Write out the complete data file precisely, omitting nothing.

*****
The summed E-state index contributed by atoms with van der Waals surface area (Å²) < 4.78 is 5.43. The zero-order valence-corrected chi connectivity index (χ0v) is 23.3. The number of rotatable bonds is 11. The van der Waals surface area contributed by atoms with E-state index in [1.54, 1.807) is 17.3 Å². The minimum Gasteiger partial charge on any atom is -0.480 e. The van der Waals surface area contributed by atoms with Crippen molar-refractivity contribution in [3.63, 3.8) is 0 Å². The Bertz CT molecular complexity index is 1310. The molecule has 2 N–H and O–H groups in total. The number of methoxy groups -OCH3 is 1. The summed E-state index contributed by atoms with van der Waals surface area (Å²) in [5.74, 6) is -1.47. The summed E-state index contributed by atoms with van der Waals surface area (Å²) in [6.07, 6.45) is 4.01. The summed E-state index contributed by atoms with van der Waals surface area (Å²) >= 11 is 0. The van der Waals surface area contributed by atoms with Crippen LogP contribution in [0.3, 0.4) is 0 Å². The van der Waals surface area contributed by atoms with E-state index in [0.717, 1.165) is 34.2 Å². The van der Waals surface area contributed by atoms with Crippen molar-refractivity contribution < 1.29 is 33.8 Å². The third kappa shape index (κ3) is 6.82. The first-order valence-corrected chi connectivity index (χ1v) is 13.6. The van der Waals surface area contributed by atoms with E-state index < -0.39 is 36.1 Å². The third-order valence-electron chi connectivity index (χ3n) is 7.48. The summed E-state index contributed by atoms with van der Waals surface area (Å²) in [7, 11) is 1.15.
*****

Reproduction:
The summed E-state index contributed by atoms with van der Waals surface area (Å²) < 4.78 is 5.43. The zero-order valence-corrected chi connectivity index (χ0v) is 23.3. The number of rotatable bonds is 11. The van der Waals surface area contributed by atoms with E-state index in [1.54, 1.807) is 17.3 Å². The minimum Gasteiger partial charge on any atom is -0.480 e. The van der Waals surface area contributed by atoms with Crippen molar-refractivity contribution in [3.63, 3.8) is 0 Å². The Bertz CT molecular complexity index is 1310. The molecule has 2 N–H and O–H groups in total. The number of methoxy groups -OCH3 is 1. The summed E-state index contributed by atoms with van der Waals surface area (Å²) in [5.74, 6) is -1.47. The summed E-state index contributed by atoms with van der Waals surface area (Å²) in [6.07, 6.45) is 4.01. The summed E-state index contributed by atoms with van der Waals surface area (Å²) >= 11 is 0. The van der Waals surface area contributed by atoms with Crippen LogP contribution in [0.3, 0.4) is 0 Å². The van der Waals surface area contributed by atoms with E-state index in [0.717, 1.165) is 34.2 Å². The van der Waals surface area contributed by atoms with Crippen molar-refractivity contribution < 1.29 is 33.8 Å². The third kappa shape index (κ3) is 6.82. The first-order valence-corrected chi connectivity index (χ1v) is 13.6. The van der Waals surface area contributed by atoms with E-state index < -0.39 is 36.1 Å². The third-order valence-electron chi connectivity index (χ3n) is 7.48. The summed E-state index contributed by atoms with van der Waals surface area (Å²) in [7, 11) is 1.15.